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Exacerbated pathology of viral encephalitis in mice with central nervous system-specific autoantibodies.

  • Author(s): Burrer, Renaud
  • Buchmeier, Michael J
  • Wolfe, Tom
  • Ting, Joey PC
  • Feuer, Ralph
  • Iglesias, Antonio
  • von Herrath, Matthias G
  • et al.
Abstract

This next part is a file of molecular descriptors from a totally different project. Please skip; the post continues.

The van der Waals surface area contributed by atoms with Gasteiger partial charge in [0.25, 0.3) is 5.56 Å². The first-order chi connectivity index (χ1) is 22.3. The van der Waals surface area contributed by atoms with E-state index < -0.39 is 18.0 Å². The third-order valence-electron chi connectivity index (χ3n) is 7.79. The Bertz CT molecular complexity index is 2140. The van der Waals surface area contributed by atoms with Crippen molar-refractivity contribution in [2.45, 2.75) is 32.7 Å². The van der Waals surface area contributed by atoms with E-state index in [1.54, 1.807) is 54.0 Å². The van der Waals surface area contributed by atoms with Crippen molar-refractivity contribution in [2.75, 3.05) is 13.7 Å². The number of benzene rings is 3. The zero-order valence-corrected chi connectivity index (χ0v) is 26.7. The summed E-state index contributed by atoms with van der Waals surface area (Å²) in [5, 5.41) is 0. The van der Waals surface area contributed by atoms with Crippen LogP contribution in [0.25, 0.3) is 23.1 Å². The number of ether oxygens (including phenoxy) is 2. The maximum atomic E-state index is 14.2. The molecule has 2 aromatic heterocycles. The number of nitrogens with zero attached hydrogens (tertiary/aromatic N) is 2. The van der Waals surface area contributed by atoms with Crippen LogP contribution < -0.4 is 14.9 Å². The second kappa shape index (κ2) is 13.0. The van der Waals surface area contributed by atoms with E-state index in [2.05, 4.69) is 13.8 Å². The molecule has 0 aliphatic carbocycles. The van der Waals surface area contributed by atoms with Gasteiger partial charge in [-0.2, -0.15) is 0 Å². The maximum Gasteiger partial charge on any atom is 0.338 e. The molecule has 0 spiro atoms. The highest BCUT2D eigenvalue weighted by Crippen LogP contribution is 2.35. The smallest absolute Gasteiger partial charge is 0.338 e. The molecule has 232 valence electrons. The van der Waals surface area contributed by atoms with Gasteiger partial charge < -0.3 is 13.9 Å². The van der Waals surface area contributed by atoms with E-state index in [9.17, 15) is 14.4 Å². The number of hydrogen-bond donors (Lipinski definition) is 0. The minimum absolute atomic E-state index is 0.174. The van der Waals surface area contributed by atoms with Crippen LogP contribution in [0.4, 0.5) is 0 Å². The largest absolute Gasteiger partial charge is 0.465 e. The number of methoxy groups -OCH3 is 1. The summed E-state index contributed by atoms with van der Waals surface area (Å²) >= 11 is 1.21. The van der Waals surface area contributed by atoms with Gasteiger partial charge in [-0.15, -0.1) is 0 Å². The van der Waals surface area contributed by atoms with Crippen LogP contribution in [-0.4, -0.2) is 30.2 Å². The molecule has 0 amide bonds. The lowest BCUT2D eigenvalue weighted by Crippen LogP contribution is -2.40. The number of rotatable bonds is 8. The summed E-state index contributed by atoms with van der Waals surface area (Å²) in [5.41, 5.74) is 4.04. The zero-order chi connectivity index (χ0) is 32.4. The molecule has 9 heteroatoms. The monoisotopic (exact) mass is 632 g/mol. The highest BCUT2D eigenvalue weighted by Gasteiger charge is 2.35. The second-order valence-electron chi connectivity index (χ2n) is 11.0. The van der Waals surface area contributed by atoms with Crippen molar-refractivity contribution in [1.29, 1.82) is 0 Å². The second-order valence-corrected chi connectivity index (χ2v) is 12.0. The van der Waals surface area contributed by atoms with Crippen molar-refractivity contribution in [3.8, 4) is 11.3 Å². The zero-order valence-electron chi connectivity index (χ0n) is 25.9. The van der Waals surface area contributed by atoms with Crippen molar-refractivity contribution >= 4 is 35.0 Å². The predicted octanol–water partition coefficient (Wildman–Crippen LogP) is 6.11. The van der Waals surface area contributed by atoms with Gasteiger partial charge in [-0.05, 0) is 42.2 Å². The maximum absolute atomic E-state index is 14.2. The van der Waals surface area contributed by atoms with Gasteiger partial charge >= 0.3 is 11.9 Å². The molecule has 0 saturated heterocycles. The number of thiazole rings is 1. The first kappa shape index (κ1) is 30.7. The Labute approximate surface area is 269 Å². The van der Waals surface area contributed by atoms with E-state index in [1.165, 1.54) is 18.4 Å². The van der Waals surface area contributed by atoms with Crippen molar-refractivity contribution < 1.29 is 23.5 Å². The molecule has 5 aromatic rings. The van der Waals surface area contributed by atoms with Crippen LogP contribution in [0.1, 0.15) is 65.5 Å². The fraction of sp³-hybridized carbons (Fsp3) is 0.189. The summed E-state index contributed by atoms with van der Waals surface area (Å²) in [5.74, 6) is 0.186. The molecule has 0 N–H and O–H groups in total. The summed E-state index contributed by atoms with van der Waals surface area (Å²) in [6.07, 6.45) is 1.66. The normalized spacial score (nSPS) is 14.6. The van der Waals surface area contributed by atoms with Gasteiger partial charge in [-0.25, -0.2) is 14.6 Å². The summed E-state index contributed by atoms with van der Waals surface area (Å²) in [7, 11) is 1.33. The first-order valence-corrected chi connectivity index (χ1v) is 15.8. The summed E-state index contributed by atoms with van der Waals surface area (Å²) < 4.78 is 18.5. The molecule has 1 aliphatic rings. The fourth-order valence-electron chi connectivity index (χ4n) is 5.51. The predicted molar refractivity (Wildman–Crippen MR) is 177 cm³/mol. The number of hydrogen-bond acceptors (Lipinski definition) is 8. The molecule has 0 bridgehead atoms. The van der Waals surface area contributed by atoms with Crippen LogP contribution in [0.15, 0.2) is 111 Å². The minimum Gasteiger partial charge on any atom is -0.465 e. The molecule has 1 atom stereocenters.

We examine here the outcome of viral encephalomyelitis [mouse hepatitis virus (MHV) A59, Theiler's encephalomyelitis virus, and Coxsackievirus B3] in mice with autoantibodies to a central nervous system (CNS)-specific antigen, myelin oligodendrocyte glycoprotein, that usually develop no clinical disease. Morbidity and mortality of the acute viral CNS disease was augmented by the presence of the autoantibodies in all three viral infections. Transfer of serum containing the autoantibodies at the time of infection with MHV was sufficient to reproduce the exacerbated disease. The presence of the autoantibodies was found to result in increased infiltration of mononuclear cells into the brain. Early demyelination was severely augmented in brains and spinal cords of MHV-infected mice with CNS-specific autoantibodies. The antibody-mediated exacerbation was shown to be independent of the complement system but to require expression of Fc receptors, because it was observed in C'-3-deficient but not in Fc receptor-deficient mice. Our study illustrates the possibility that infections can lead to much more profound immunopathology in the presence of an otherwise latent autoimmune condition.

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